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INT'L SERVICE UNDERGRADUATE

SISU-310 Topics Peace/Glb Sec/Con Res Course Level: Undergraduate

Topics in Peace, Global Security, and Conflict Resolution (3) Topics vary by section. Rotating topics including peace and social justice, international security, causes of war, and human and global security. Repeatable for credit with different topic. Grading: A-F only. Prerequisite: SISU-206 and SISU-210.

SISU-310-001
Term: Fall 2018 Regular Term
Course Level: Undergraduate
Section Title: Peace and Int'l Organizations
Peace and International Organizations (3) The UN and other international organizations like the European Union, the African Union and the World Bank have become much more involved in preventing and ending armed conflicts since 1991. This course critically examines the role of international organizations, especially the UN, in peace negotiations, peacekeeping and post-conflict peacebuilding. Students analyze successful and failed cases of peace efforts.
SISU-310-002
Term: Fall 2018 Regular Term
Course Level: Undergraduate
Section Title: Dynamics of Intl (In)Security
Dynamics of International (In)Security (3) This course examines questions such as, do states fight more today than in the past; do they fight in different places and in different ways; have the dynamics, the institutions, and the actors that influenced conflict and war in the past changed in recent years, or are they similar in today's international arena. This course looks at some of the main factors that have played a role in producing or preventing conflict in the past, and examines the degree to which they have evolved in today's world. The course looks at, among other issues, alliances, territorial conflicts, civil-military relations, military doctrines, deterrence, and terrorism, through the lenses of past and present cases of war and conflict.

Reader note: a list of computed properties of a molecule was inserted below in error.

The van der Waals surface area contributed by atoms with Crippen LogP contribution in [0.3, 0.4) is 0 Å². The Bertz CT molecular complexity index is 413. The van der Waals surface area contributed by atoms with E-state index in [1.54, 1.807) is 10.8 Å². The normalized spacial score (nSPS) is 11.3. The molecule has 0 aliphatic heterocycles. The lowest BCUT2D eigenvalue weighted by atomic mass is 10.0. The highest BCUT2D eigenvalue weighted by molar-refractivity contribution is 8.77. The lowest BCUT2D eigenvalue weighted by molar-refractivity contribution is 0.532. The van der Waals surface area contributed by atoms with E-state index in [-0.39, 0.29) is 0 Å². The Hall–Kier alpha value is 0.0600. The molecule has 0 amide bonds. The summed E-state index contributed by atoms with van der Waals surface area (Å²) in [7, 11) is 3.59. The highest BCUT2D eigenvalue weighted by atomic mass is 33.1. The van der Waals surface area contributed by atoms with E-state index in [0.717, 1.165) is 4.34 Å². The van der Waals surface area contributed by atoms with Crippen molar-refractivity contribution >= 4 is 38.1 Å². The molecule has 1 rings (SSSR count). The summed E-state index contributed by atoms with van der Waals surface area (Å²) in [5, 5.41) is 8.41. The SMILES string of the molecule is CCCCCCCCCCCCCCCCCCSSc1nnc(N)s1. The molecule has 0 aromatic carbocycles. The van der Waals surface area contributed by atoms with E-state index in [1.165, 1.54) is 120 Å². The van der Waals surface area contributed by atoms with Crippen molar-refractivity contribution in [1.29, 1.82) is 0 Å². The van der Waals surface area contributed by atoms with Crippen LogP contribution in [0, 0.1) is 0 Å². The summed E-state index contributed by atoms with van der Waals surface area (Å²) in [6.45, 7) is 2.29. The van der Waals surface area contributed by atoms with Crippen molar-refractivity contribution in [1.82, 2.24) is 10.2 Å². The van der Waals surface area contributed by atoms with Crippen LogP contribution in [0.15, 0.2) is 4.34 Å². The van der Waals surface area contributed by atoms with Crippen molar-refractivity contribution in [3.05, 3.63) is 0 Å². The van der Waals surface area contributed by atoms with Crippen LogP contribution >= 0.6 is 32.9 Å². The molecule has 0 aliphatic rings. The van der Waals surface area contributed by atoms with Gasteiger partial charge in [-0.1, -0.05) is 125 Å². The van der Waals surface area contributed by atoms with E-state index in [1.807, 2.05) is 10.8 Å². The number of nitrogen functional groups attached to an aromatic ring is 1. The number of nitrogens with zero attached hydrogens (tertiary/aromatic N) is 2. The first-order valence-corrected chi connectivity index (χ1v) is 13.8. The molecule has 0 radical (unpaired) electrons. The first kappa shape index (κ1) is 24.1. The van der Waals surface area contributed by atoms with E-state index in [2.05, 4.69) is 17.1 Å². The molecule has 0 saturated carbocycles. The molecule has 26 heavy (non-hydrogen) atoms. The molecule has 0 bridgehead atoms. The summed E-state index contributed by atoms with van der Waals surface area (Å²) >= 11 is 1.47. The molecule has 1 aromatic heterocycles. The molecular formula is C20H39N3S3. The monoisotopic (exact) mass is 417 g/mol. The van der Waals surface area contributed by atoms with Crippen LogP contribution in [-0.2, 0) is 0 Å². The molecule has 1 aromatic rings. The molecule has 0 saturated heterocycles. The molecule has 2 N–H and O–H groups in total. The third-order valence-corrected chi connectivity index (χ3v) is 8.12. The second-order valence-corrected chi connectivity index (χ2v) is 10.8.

SISU-310-003
Term: Fall 2018 Regular Term
Course Level: Undergraduate
Section Title: Gender and Conflict
Gender and Conflict (3) Gender continues to be a powerful means through which we see the world and how we see each other. In the context of conflict, social conceptions of gender have been used to justify political and social violence, delineate codes of responsibility for violence and abuse, define roles in the context of war and its aftermath, and legitimize social, economic, and political hierarchies at the micro, meso and macro levels. This course looks critically at questions of power, performance, and privilege and their subsequent implications at each stage of conflict, organized around three models: the militarization of society; the conduct and nature of warfare; and the aftermath of war including peacemaking, peacekeeping, and peace building.
SISU-310-001
Term: Spring 2018 Regular Term
Course Level: Undergraduate
Section Title: Pol of Conf/Conf Res in Africa
The Politics of Conflict and Conflict Resolution in Africa (3) This course focuses on the politics of recent and on-going large-scale political violence (i.e., lethal contention among social groups and political factions, governmental repression, insurgencies, etc.) in the African context. The course provides students with analytical frameworks for thinking about these different actors and dimensions of conflict, and trains students to formulate and present their own analyses of conflicts.